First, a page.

Thursday, September 18, 2008

Too big to fail?

"They're too big to fail"
"The economy needs more liquidity"
"If we don't intervene, the market will crash"

F. A. Hayek takes a close look at the positions of those defending the egregious actions of the federal government over the last several months:

That principle that the end justifies the means in individualist ethics is regarded as the denial of all morals. In collectivist ethics it becomes necessarily the supreme rule; there is literally nothing which the consistent collectivist must not be prepared to do if it serves “the good of the whole,” because the “good of the whole” is to him the only criterion of what ought to be done. The raison d’├ętat, in which collectivist ethics has found its most explicit formulations, knows no other limit than that set by expediency—the suitability of the particular act for the end in view. And what the raison d’├ętat affirms with respect to the relations between different countries applies equally to the relations between individuals within the collectivist state. There can be no limit to what its citizen must be prepared to do, no act which his conscience must prevent him from committing, if it is necessary for an end which the community has set itself or which his superiors order him to achieve.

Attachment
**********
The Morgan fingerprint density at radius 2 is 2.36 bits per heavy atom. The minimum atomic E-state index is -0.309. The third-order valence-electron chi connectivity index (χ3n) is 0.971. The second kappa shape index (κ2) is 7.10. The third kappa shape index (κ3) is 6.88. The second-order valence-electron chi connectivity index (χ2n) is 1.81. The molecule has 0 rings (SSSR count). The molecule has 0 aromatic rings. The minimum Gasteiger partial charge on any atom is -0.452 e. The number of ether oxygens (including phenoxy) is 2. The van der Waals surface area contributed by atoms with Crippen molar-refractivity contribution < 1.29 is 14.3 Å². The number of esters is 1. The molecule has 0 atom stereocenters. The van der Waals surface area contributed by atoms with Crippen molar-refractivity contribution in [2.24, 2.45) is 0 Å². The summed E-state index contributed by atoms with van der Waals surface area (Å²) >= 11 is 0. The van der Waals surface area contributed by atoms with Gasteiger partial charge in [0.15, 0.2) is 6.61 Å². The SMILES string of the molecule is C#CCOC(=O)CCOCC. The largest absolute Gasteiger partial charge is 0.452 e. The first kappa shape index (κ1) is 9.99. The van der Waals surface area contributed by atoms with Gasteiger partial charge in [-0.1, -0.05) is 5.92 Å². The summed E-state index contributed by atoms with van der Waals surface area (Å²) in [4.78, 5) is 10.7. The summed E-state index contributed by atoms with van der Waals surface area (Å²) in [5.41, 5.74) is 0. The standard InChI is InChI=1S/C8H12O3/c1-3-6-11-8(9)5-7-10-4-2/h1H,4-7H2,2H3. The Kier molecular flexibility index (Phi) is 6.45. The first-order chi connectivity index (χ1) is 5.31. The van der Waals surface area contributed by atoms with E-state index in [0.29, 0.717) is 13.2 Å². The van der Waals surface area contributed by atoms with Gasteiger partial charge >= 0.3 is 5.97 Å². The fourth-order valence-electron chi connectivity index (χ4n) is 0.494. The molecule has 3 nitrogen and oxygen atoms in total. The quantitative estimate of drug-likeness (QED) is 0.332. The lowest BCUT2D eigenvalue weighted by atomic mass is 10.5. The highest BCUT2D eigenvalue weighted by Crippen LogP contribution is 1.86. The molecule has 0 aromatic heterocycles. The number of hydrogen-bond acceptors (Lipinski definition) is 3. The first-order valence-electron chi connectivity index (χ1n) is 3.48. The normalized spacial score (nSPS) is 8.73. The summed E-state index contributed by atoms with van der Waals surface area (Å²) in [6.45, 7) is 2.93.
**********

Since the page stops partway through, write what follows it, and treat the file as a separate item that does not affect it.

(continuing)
So far, it's just money (via taxes and inflation) that we citizens are being called upon to commit, in order to do the bidding of our superiors. How about tomorrow?

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